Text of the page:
habituate

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habituate

(hə-bĭch′o͞o-āt′)
v. habitu·ated, habitu·ating, habitu·ates
v.tr.
To accustom by frequent repetition or prolonged exposure.
v.intr.
1. To cause physiological or psychological habituation, as to a drug.
2. Psychology To experience habituation.
References in classic literature ?
At first I had a shivering horror of the brutes, felt all too keenly that they were still brutes; but insensibly I became a little habituated to the idea of them, and moreover I was affected by Montgomery's attitude towards them.
Louis; some of whom were experienced hunters, and all more habituated to the life of the wilderness than his first band of "down-easters.
Habituated to a life of indolence, he cannot and will not exert himself; and want, disease, and vice, all evils of foreign growth, soon terminate his miserable existence.
Monsieur le Prince had sent to know if his majesty required his attendance; and on the customary "No" of the lieutenant of musketeers, who was habituated to the question and the reply, all appeared to sink into the arms of sleep, as if in the dwelling of a good citizen.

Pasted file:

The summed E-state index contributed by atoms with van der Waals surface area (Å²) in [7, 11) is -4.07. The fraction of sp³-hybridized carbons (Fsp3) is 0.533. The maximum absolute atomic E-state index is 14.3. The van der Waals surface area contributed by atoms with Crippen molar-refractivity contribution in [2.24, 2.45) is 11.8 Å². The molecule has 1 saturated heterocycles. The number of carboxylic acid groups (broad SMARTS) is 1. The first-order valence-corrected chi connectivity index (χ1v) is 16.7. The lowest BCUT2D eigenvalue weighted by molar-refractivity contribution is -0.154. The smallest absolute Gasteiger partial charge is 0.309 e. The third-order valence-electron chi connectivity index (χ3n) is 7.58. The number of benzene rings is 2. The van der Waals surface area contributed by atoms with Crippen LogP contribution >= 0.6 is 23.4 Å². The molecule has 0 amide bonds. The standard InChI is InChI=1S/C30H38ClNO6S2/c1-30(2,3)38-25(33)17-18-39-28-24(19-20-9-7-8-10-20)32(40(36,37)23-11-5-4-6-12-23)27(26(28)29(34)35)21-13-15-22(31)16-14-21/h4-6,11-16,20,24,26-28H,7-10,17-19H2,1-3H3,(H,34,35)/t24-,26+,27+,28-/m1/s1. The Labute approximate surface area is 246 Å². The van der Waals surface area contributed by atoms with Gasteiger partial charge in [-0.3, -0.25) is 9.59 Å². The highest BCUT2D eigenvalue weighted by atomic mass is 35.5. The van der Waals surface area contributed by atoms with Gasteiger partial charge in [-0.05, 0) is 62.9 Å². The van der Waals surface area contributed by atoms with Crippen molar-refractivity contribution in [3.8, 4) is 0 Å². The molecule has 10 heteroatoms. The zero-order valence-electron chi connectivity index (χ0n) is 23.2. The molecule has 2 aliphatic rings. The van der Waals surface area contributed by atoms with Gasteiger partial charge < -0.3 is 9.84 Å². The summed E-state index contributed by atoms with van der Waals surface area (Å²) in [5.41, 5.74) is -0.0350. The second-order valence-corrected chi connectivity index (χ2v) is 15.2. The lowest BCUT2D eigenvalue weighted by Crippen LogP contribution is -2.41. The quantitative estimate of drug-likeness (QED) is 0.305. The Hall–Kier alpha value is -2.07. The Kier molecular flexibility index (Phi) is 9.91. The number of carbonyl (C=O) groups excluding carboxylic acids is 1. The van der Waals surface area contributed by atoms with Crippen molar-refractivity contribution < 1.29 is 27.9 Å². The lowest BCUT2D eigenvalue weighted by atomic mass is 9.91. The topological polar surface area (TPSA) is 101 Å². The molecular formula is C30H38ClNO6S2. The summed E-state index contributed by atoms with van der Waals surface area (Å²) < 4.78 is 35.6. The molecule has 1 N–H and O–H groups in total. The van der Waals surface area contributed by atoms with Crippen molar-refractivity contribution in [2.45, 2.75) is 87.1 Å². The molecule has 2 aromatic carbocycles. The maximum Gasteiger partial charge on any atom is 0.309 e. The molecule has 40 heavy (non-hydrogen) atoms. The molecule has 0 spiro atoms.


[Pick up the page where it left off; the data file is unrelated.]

He now proceeded, with all diligence, to procure proper agents and coadjutors, habituated to the Indian trade and to the life of the wilderness.
To the theatre accordingly they all went; no Tilneys appeared to plague or please her; she feared that, amongst the many perfections of the family, a fondness for plays was not to be ranked; but perhaps it was because they were habituated to the finer performances of the London stage, which she knew, on Isabella's authority, rendered everything else of the kind "quite horrid.
A very sweet reflection to poor fellows habituated to respect and obedience towards the underlings of the sergeants of the bailiff of Sainte-Geneviève, the cardinal's train-bearer.
Worn by sickness and sorrow; browned by the sun on my long homeward voyage; my hair already growing thin over my forehead; my eyes already habituated to their one sad and weary look; what had I in common with the fair, plump, curly-headed, bright-eyed boy who confronted me in the miniature?
But whether or not the adaptation be generally very close, we have evidence, in the case of some few plants, of their becoming, to a certain extent, naturally habituated to different temperatures, or becoming acclimatised: thus the pines and rhododendrons, raised from seed collected by Dr.
A person must be somewhat habituated to the climate of these countries to perceive the extreme improbability of rain falling at such seasons, except as a consequence of some law quite unconnected with the ordinary course of the weather.
At present the governors, induced by the motives which I have named, treat their subjects badly; while they and their adherents, especially the young men of the governing class, are habituated to lead a life of luxury and idleness both of body and mind; they do nothing, and are incapable of resisting either pleasure or pain.
It was not that they stinted her praises, or were insensible to what she did for them; but that they were lazily habituated to her, as they were to all the rest of their condition.